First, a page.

Maja Georgsen, M.D., Maria Christine Krog, M.D., Anne-Sofie Korsholm, M.D., Ph.D., Helene Westring Hvidman, M.D., Ph.D., Astrid Marie Kolte, M.D., Ph.D., Andreas Stribolt Rigas, M.D., Ph.D., Henrik Ullum, M.D., Ph.D., Søren Ziebe, D.Sc., Anders Nyboe Andersen, M.D., D.M.Sc., Henriette Svarre Nielsen, M.D., D.M.Sc., Morten Bagge Hansen, M.D., D.M.Sc.
To study whether low serum ferritin (s-ferritin) levels are associated with recurrent pregnancy loss (RPL), and whether low s-ferritin predicts the risk of another pregnancy loss or the ability to conceive.
Fertility clinic at a university hospital.
Eighty-four women referred to the RPL Unit and 153 women of reproductive age with no known fertility problem. s-Ferritin levels were measured in serum samples taken before pregnancy attempt.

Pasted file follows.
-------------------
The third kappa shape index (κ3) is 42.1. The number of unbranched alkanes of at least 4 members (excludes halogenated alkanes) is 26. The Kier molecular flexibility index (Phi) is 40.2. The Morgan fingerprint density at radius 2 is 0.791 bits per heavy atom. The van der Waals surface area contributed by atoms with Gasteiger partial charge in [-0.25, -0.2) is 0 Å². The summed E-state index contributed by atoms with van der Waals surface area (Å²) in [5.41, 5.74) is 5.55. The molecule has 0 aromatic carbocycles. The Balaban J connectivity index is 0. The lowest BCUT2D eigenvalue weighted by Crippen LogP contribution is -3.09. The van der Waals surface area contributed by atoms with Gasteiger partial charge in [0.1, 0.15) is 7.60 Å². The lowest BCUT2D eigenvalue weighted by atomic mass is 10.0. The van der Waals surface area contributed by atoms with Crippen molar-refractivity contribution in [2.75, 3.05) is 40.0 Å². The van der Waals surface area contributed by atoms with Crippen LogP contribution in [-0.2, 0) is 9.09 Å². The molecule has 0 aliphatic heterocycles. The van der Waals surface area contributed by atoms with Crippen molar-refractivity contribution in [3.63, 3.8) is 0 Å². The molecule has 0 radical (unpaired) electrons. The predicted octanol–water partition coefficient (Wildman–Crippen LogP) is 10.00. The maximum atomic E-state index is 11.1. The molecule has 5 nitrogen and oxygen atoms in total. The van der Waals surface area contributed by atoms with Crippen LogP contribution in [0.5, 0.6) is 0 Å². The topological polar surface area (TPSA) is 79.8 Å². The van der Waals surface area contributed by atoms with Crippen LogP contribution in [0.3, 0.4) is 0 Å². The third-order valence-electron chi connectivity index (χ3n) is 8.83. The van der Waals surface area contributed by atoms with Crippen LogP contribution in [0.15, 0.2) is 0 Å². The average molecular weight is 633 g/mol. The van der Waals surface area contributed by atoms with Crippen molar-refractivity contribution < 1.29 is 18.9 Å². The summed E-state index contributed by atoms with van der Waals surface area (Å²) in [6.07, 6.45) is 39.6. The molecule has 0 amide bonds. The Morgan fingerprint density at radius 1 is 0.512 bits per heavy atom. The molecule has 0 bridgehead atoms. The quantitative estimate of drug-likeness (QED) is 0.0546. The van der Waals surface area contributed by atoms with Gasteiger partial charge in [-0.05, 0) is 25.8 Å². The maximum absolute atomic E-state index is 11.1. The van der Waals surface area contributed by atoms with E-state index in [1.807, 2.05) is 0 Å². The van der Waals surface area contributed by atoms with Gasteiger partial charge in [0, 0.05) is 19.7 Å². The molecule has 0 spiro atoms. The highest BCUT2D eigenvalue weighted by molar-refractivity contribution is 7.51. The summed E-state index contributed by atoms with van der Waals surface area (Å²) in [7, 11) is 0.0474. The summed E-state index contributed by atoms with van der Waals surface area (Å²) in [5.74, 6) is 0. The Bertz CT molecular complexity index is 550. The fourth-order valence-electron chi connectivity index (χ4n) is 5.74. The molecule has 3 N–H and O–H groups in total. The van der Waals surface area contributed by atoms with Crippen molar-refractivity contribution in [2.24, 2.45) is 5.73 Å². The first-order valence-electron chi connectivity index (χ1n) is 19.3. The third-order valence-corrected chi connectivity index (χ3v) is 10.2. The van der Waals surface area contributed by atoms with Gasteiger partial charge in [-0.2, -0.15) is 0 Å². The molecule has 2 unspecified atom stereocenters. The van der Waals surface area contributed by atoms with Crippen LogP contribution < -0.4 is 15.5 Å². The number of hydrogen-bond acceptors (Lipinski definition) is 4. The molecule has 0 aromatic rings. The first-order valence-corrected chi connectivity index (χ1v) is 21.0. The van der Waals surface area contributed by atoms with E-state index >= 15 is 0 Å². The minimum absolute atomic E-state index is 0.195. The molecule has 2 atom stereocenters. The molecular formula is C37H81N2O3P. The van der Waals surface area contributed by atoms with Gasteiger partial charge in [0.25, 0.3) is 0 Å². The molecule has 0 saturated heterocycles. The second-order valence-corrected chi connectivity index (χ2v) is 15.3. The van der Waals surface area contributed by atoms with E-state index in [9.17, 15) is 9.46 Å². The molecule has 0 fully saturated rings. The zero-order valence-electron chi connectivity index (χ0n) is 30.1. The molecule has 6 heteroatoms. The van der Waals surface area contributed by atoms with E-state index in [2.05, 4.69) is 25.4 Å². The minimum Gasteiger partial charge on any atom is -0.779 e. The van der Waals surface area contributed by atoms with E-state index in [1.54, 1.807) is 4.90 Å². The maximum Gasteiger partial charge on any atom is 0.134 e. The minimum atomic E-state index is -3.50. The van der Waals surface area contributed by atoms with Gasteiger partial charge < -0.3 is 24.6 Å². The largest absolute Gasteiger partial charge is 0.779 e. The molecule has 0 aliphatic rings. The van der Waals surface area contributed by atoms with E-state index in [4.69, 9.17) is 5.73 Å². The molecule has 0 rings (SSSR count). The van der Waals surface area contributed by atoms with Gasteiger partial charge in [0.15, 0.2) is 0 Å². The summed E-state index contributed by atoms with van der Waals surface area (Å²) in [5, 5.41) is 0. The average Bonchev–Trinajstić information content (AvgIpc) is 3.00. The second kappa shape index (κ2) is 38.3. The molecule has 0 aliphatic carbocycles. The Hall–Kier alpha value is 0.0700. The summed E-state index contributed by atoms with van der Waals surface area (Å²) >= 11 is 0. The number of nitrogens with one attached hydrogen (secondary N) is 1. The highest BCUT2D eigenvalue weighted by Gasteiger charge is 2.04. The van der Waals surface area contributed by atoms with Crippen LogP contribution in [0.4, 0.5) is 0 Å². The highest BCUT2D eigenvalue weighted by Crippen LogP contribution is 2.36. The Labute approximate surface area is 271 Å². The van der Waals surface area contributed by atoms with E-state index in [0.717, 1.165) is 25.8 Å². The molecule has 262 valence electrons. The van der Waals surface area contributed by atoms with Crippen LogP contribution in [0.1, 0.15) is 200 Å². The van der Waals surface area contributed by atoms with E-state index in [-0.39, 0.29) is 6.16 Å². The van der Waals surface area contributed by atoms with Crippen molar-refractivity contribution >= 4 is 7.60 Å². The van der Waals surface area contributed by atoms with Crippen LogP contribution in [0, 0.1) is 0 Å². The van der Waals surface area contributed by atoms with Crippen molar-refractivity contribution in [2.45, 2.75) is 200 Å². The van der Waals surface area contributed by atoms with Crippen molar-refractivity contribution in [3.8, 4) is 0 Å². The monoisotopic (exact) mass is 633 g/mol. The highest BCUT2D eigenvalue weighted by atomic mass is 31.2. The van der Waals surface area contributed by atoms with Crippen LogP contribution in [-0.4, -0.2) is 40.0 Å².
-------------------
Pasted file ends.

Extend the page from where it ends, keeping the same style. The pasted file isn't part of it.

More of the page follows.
Main Outcome Measure(s)
s-Ferritin levels were correlated to pregnancy history, ability to conceive, and time to conception during the first 2 years after sampling. Furthermore, s-ferritin levels were correlated to outcome of the first pregnancy after referral for RPL.
Women with RPL had lower s-ferritin than the comparison group, 39.9 μg/L versus 62.2 μg/L, and had a higher prevalence of low iron stores (s-ferritin <30 μg/L), 35.7% versus 13.7%. We found an inverse relationship between s-ferritin level and number of pregnancy losses before referral. We did not find s-ferritin level to be associated with ability to conceive or time to pregnancy in either group. Nor did s-ferritin level predict the risk of losing the first pregnancy after referral for RPL.
The inverse relationship between s-ferritin levels and previous pregnancy losses suggests that low s-ferritin is associated with a more severe reproductive disturbance in women with RPL. Whether low s-ferritin is causally related to RPL and if such women could benefit from iron supplementation to achieve a live birth warrants further investigation.